Energize Ohio resources and opportunities for renewable energy production, development, marketing, and education are changing the landscape of Ohio.
For more information, visit energizeohio.osu.edu.
The OSU Extension Energy Outreach Program team meets monthly to discuss ongoing energy trends, programming and learn from invited guest speakers who present on current energy issues impacting Ohio. Recordings of past programs are available at: Energy Outreach Program Recordings
Eric Romich - Associate Professor & Field Specialist, Energy Development, CD
Myra Moss - Professor & Educator, CD
Nancy Bowen - Associate Professor & Field Specialist, Community Economics, CD
David Civittolo - Associate Professor & Interim Assistant Director, OSU Extension - Community Development
Gwynn Stewart - Educator, CD, OSU Extension-Noble County
Energize Ohio Signature Program Annual Reports:
Energize Ohio Signature Program News:
- On-Farm Solar Energy Program Evaluation - April 21, 2014 - Huron County
- Newsletter - Issue 2 - Fall 2012
- Newsletter - Issue 1 - Summer 2012
Energy-Related Fact Sheets/Bulletins/Technical Reports:
Agricultural Solar Electric Investment Analysis Bulletin Series
Part 1: Estimating System Production – Site-specific factors can influence the amount of electricity produced by a PV installation.
Part 2: Assessing System Cost – From initial costs to incentives to ongoing insurance expense, the present and expected costs dominate the decision to install a PV system.
Part 3: Forecasting the Value of Electricity – Utility and governmental policies affect how much electricity is worth. Not all electrons are created equal.
Part 4: Understanding Incentives – Federal, state, and local incentives can greatly affect the financial viability of a PV installation.
Part 5: Conducting a Financial Analysis – Accurately evaluating the viability of a PV system requires understanding financial concepts, such as simple payback, net present value, and the levelized cost of energy. Preferences for risk, environmental attributes, and independence also inform these measures of viability.
Part 6: PV Solar Example – The importance of accurate evaluation is clear when applied to a hypothetical project.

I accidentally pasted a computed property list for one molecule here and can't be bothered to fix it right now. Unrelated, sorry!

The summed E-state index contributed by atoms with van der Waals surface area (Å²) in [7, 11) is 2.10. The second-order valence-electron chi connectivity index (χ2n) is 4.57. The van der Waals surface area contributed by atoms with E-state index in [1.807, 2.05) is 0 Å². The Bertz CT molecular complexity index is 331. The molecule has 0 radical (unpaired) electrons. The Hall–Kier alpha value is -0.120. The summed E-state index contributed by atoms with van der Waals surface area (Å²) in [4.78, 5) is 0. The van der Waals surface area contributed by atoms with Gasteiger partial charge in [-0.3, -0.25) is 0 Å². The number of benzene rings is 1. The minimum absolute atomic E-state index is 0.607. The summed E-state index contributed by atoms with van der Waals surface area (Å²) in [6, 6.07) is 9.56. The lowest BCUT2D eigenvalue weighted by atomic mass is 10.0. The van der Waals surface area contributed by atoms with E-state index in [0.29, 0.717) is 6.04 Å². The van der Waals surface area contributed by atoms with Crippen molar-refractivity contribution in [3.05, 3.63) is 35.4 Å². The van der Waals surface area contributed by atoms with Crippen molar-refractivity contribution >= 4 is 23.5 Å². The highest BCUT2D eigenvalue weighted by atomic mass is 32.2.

Shale Energy Development Economic Impact Analysis Series
Related news story and blog article
Ohio Energy Trends: Comparing Old And New Energy Development (CDFS-SED-1)
Characteristics Of A Boomtown (CDFS-SED-2)
Contributing Factors To A Boomtown Bust (CDFS-SED-3)
Developing A Model To Measure Economic Change In An Energy Economy (CDFS-SED-4)
Local Economic Development Strategies For Energy Boomtowns (CDFS-SED-5)
Community Planning Strategies For Energy Boomtowns (CDFS-SED-6)
Renewable Energy Policy Series
Ohio SB 221 (CDFS-4001)
Leveling the Playing Field (CDFS-4002)
The Effect of Renewable Energy Projects on Current Agricultural Use Value (CAUV) (CDFS-4003)
Rules for Siting a Utility Scale Wind Farm in Ohio (CDFS-4004)
WIND ENERGY FACT SHEETS
SOLAR ENERGY FACT SHEETS
BIOMASS AVAILABILITY FACT SHEETS
Biomass Availability in Northwest Ohio (AEX-541)
Farm Energy Resources
Peak Demand Energy Charges in Agriculture Research Project - Technical Reports:
Understanding Electric Demand Charges - Farm Energy Management Technical Report # FEM-19-01 (April 2019)
Case Study: SDEM Swine Farm Demand Energy Monitoring (December 2020)
Case Study: BFEM Swine Farm Demand Energy Monitoring (April 2021)
Farm Energy Fact Sheets:
An Introduction to On-Farm Solar Electric Systems (CDFS-4101)
Estimating the Size of Your Solar Electric System (CDFS-4102)
On-Farm Solar Site Assessment (CDFS-4103)
Financial Considerations of On-Farm Renewable Energy (CDFS-4104)
On-Farm Solar Electric System Safety (CDFS-4105)
Forage as Vegetative Cover for Utility-Scale Solar in Ohio (CDFS-4106) NEW - 6/24/2021
SOLAR LEASING GUIDES
On-Farm Solar Energy Program:
|The On-Farm Solar Energy program is designed to provide farmers with additional information regarding on-farm PV solar development to assist them in the decision making process.|
This curriculum is intended for use by Extension professionals interested in delivering educational programs to inform clientele about advanced energy solutions on the farm. Using a “train-the-trainer” approach, the initial target audience for this teaching outline is Extension Educators, and the intended external audience is agricultural producers, agribusinesses and community leaders. For additional information on delivering this program or to examine the complete curricular package, please email firstname.lastname@example.org.